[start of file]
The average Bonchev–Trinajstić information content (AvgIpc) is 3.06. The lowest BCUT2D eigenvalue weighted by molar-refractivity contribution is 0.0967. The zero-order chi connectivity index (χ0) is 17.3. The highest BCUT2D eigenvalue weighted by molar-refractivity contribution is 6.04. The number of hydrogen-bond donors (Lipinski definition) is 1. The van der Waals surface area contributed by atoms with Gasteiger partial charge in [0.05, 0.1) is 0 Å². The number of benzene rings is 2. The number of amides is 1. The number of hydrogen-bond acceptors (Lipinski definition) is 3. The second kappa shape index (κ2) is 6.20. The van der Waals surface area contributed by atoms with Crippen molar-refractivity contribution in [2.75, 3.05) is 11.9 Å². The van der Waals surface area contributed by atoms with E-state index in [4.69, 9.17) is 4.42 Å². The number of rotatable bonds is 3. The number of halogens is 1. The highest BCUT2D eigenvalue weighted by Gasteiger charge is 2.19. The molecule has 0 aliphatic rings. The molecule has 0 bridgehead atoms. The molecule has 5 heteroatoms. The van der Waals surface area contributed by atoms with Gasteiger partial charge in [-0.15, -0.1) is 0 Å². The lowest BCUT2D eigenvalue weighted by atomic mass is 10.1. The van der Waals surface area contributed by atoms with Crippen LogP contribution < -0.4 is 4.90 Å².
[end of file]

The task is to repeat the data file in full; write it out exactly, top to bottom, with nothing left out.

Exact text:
The average Bonchev–Trinajstić information content (AvgIpc) is 3.06. The lowest BCUT2D eigenvalue weighted by molar-refractivity contribution is 0.0967. The zero-order chi connectivity index (χ0) is 17.3. The highest BCUT2D eigenvalue weighted by molar-refractivity contribution is 6.04. The number of hydrogen-bond donors (Lipinski definition) is 1. The van der Waals surface area contributed by atoms with Gasteiger partial charge in [0.05, 0.1) is 0 Å². The number of benzene rings is 2. The number of amides is 1. The number of hydrogen-bond acceptors (Lipinski definition) is 3. The second kappa shape index (κ2) is 6.20. The van der Waals surface area contributed by atoms with Crippen molar-refractivity contribution in [2.75, 3.05) is 11.9 Å². The van der Waals surface area contributed by atoms with E-state index in [4.69, 9.17) is 4.42 Å². The number of rotatable bonds is 3. The number of halogens is 1. The highest BCUT2D eigenvalue weighted by Gasteiger charge is 2.19. The molecule has 0 aliphatic rings. The molecule has 0 bridgehead atoms. The molecule has 5 heteroatoms. The van der Waals surface area contributed by atoms with Gasteiger partial charge in [-0.15, -0.1) is 0 Å². The lowest BCUT2D eigenvalue weighted by atomic mass is 10.1. The van der Waals surface area contributed by atoms with Crippen LogP contribution < -0.4 is 4.90 Å².